The Observer-Reporter building in Washington

If anyone middle-aged or beyond wants to feel even a tiny bit more elderly, the realization that high school seniors receiving diplomas this spring were not yet born when the terrorist attacks of Sept. 11, 2001, occurred is certainly enough to do the trick.

They came into the world in a period of exceptional tumult, when the sight of collapsing towers in Manhattan, a gash in the side of the Pentagon, a crater in a field a little more than 80 miles east of Washington and 3,000 people dead left Americans questioning the invulnerability they had long taken for granted.

Now, graduating seniors are embarking on adulthood at a moment of even greater crisis for the United States. We are still in the midst of a pandemic that has killed about 35 times more Americans than died on 9/11, more working-age adults are unemployed than at any time since the Great Depression, and there have been large-scale protests and, in some instances, civil unrest following the death of an African American man in police custody in Minneapolis.

And all this has unfolded in the midst of a contentious election year, when voters are chewing over fundamental questions over what kind of country we are and what kind of country we could become.

Anyone leaving the safety of high school at this juncture would have ample reason to feel squeamish. And plenty of reason to question their luck. Not only have many of the rituals that mark the end of high school, like proms or commencement ceremonies, been canceled or modified, there’s abundant uncertainty about what the months ahead will hold. Will they be able to attend the campus of the college or university they have chosen, or will they have to learn online? Or take a year off? Will students who are opting to enter the job market find any opportunities?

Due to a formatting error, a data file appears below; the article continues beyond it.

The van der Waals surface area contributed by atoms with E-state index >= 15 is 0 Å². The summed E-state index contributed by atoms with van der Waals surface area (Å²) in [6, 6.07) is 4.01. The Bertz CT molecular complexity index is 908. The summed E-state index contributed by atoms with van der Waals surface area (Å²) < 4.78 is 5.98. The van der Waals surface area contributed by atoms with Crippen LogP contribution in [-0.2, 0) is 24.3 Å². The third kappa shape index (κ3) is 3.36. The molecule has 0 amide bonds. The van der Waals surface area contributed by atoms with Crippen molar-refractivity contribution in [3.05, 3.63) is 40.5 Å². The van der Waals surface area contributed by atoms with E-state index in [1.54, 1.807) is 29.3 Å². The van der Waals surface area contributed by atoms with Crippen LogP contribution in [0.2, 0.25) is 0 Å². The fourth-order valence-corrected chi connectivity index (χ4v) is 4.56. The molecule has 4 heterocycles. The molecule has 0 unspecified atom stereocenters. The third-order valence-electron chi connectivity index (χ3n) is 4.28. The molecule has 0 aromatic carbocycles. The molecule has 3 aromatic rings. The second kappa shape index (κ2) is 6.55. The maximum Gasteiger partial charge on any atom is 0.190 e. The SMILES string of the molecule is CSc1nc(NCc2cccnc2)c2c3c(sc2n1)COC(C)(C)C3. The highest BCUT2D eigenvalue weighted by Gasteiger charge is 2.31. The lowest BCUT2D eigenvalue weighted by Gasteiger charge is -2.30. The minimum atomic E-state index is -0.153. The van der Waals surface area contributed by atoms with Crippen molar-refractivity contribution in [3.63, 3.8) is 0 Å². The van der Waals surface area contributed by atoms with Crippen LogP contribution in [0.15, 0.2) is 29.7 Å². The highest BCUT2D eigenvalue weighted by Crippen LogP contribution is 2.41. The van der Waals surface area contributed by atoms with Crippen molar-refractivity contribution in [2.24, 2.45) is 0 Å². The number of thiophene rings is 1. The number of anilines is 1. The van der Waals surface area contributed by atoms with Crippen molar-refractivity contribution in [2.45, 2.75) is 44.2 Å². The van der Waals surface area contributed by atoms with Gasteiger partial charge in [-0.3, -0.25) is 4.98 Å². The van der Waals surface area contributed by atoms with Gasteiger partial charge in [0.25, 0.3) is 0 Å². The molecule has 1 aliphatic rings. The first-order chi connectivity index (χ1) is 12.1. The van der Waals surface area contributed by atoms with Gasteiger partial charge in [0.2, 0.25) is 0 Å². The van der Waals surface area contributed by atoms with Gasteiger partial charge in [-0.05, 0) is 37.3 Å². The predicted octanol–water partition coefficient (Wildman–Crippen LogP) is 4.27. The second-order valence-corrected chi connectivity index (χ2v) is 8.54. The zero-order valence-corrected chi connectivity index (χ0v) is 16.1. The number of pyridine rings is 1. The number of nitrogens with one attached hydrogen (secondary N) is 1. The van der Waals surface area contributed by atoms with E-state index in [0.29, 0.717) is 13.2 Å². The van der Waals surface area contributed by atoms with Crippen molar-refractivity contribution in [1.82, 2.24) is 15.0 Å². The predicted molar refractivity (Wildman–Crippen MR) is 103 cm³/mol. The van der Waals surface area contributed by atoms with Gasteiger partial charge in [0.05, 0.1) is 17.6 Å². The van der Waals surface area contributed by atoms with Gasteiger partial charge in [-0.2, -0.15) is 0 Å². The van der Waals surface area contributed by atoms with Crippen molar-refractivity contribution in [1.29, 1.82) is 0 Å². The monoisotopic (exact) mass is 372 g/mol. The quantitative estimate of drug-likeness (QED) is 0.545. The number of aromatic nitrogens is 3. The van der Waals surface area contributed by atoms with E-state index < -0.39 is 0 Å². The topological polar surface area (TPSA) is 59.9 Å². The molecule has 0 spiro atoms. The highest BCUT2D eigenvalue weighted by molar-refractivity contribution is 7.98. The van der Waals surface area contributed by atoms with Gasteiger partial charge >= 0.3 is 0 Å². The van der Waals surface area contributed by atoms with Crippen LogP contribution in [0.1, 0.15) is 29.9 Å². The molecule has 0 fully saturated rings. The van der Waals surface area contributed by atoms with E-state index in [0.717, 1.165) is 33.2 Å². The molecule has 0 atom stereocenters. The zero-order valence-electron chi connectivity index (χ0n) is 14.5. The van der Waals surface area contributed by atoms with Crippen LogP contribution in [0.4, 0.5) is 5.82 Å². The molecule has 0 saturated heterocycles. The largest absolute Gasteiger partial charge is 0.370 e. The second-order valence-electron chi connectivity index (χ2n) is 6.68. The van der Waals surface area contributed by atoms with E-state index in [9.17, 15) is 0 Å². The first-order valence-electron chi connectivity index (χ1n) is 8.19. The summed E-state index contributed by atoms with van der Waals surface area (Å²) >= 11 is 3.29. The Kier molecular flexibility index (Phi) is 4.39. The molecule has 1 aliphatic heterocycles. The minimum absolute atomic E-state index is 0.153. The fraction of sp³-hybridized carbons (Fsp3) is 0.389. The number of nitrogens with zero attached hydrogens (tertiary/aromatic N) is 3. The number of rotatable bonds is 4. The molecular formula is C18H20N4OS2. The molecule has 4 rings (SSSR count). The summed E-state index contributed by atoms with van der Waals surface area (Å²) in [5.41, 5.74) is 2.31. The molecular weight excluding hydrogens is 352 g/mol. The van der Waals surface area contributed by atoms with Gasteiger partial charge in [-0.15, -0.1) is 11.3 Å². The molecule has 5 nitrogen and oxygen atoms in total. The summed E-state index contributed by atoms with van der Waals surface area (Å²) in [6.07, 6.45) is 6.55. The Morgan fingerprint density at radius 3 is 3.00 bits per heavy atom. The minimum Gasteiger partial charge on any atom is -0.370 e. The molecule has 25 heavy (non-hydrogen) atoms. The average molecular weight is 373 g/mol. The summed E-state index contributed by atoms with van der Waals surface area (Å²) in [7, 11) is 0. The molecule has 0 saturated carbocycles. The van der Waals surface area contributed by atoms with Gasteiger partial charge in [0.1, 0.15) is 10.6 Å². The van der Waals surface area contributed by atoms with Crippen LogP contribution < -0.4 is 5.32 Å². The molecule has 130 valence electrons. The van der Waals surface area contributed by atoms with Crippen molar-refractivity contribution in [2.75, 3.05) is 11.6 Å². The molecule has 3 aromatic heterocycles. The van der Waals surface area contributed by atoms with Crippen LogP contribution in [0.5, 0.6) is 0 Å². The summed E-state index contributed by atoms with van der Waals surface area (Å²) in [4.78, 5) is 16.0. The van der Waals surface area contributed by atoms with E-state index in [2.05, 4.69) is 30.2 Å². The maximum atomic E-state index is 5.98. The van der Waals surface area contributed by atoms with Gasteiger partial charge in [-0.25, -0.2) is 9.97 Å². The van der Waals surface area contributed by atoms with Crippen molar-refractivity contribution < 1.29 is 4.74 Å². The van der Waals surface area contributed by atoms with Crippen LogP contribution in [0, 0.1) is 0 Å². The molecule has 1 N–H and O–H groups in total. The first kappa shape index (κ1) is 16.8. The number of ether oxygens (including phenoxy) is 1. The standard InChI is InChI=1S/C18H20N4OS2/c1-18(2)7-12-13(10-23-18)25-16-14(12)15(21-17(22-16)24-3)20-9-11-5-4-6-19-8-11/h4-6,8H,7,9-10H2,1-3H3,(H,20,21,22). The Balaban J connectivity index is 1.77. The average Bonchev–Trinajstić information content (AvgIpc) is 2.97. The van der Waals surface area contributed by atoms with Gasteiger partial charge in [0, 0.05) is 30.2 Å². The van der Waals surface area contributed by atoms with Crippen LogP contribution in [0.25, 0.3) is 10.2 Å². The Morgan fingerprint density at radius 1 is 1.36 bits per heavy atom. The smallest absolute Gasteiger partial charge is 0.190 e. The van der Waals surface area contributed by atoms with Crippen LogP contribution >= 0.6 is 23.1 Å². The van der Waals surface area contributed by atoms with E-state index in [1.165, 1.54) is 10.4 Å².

It’s a pretty dismal picture.

But seniors also have plenty of reason to be optimistic.

Sure, it’s easy to tell people who are in their late teens that their whole lives lay ahead of them, that they have more tomorrows than yesterdays, and those sentiments have become commencement address boilerplate. That doesn’t make them any less true. We can only hope that lessons will be learned from today’s tribulations and we’ll become a more racially just, fair and caring society. On a more concrete level, we can also hope that we will examine the way this pandemic has been handled, and be much more prepared when the next one inevitably arrives.

One hopes that today’s seniors will survey the world around them, rectify the mistakes of their parents and grandparents and make it a better place.

We also have to think about this: Given advances in medicine and the law of averages, some of the students graduating this spring will be centenarians and live to see the 22nd century.

They’ll have one heck of a story to tell about 2020.

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